Covid-19 cases are rising rapidly in Fannin County, and County Judge Randy Moore wants the public to do what it can to prevent further outbreaks.
As of Tuesday morning, there were 2,596 confirmed cases of Covid-19 since March 2020 with 901 probable cases. The number Moore said he keeps an eye on is active cases, and that was up to 20 on Tuesday with just one of those cases in the prison. Just last month, there were three active cases in the county with two of them in the prison. There have been 109 Covid-19 related deaths, Moore said.
“And then the other figure I look at is the hospitalization rate, and our hospitalization rate has now risen to 5.23%. So, it’s actually coming back up,” Moore said.
Earlier this month, the Centers for Disease Control and Prevention said the highly contagious delta variant is the dominant strain of Covid-19 circulating in the U.S. Surgeon General Dr. Vivek Murthy noted all coronavirus deaths are now among the tens of millions of people who are unvaccinated. The delta variant also is fueling a rise in breakthrough cases in which vaccinated people are testing positive for Covid-19, however, they generally experience no to mild symptoms of the respiratory disease.’
“I contacted our Fannin County Health Authority (Dr. James Froelich III) and asked him, ‘what’s your take on this? What’s happening?’ And he said, ‘one, don’t get scared.’ I like that; don’t get scared. He said, ‘number two, get vaccinated,’” Moore said, adding Froelich reported seeing seven Covid-19 positive patients this month and all were unvaccinated. “He said the difference he’s seeing now is it’s hitting the 30 to 40 age group, and he said it is the delta variant.”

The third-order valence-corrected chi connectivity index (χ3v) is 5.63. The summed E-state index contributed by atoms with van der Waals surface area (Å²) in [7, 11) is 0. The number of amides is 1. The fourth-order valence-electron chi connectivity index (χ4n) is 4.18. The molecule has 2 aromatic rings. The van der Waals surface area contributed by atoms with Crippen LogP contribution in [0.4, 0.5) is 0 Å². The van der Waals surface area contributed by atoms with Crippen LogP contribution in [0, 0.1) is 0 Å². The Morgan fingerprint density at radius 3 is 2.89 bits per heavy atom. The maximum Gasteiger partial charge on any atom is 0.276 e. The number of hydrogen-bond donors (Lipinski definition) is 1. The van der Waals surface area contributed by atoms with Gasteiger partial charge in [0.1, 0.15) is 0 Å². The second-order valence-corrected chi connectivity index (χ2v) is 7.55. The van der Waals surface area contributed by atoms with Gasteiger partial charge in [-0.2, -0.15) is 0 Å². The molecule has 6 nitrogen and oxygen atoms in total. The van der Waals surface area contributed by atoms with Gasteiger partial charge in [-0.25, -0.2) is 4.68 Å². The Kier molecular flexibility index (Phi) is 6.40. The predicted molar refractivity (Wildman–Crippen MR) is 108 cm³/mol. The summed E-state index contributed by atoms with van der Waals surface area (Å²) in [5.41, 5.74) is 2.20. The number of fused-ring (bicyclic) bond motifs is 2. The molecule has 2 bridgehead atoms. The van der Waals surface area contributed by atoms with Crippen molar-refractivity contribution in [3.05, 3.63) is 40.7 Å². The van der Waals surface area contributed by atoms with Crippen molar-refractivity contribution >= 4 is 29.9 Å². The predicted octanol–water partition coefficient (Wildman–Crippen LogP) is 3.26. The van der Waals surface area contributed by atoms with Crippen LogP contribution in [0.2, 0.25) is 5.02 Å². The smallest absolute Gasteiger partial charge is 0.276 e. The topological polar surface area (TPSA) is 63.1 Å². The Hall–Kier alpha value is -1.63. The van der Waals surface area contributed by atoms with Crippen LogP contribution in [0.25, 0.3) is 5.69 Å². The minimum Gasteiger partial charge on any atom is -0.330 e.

Moore pleaded with the public to follow common sense guidelines, such as staying home from work and public places when ill and wearing a mask in public places if so inclined.
Following Moore’s report, commissioners unanimously approved one-week extensions of the county’s Covid-19 disaster declaration and its response and continuity of operations plan.
Also as part of Tuesday’s agenda, commissioners received a second quarter report from Indigent Health Care director Mark DeMay, who reported 517 inbound calls, 494 outbound calls and 84 in-office appointments during the three-month period. Thirty-two people sought indigent health care, and 14 were approved, DeMay reported. There are seven pending applications, he said, adding 11 people were denied services.
Ten people came off the program in the second quarter, leaving a total of 32 active cases — nearly three times the number DeMay started with, he said. Fannin County is growing in population, and more and more people are seeking and qualifying for indigent health care services, DeMay said. Four of the 10 cases that came off the program returned to work, while two were approved for disability, two moved outside the county and two were taken off for non-compliance, DeMay reported.
For the second quarter, DeMay paid 298 indigent claims totaling $124,586.09. Inmate claims totaled 70 for $19,558.69, he said.
Noting that the program is spending more than in years past, DeMay said that’s because the county had fewer cases, was wrongfully denying people and had no case management. He added more people than ever are calling the office and qualifying for the care, and the county cannot wrongfully deny them the service. The goal is to get them back to work or on disability so they are off the program, he said.